ON-Lion Letter
"Global corporations (in particular those based in the North Atlantic and its emanations) are as vulnerable to the political, social, economic, and physical environment as they are integral to it," begins a recent paper from the German Marshall Fund of the United StatesTransatlantic Academy in Washington, D.C.

"They rely on stability in the rules that determine competition, even as the existing systems of state-based multilateral disciplines is under challenge," continues "Corporate Statecraft", by George Haynal.  "They rely on social stability in a wide diversity of often unstable and fragile polities to sustain long-term investments in plant, workforce, and markets.  They rely on predictability in the economic environment, including the swatches of that environment under corporate management, to sustain vital flows of capital.  They rely on predictable access to sustained access to raw materials, technology, and energy simply to operate."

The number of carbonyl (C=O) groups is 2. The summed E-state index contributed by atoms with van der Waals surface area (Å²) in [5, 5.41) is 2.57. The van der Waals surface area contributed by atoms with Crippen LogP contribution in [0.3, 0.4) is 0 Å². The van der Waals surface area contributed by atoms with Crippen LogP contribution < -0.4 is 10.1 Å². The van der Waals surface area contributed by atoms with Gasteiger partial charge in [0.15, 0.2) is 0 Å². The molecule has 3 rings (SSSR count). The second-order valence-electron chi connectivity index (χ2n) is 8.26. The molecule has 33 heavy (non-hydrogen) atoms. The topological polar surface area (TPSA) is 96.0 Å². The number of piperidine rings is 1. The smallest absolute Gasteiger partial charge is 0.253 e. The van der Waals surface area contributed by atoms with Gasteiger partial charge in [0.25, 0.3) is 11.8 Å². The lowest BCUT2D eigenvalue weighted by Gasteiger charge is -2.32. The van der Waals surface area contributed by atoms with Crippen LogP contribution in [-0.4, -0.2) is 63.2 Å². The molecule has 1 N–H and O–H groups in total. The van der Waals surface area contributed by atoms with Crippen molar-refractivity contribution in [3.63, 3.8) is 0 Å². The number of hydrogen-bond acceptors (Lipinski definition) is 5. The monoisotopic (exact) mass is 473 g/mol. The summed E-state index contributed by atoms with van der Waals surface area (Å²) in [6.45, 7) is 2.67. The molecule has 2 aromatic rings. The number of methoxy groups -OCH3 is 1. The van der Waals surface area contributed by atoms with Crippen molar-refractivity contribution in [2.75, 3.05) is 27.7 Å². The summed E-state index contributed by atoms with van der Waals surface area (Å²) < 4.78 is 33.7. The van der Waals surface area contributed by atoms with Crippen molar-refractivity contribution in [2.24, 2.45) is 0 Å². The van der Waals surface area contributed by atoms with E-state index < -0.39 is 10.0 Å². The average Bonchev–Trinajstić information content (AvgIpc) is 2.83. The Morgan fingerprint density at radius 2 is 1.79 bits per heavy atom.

Haynal is an Aurea Foundation Fellow with the Transatlantic Academy and a professor of corporate and diplomatic practice at the Munk School of Global Affairs at the University of Toronto.

"While they possess elements of virtual sovereignty, corporations do not yet, as a rule, engage with challenges in this external environment at a level that reflects either their capacity or their interests," according to Haynal.  In the paper, he "argues not only that corporations need to adopt a form of 'statecraft,' but that to do so, they need to develop the diplomatic culture and tools it demands.  It also provides some practical ideas on how that might be done."

Milwaukee's Lynde and Harry Bradley Foundation substantially supports the Transatlantic Academy.
Actions: E-mail | Permalink |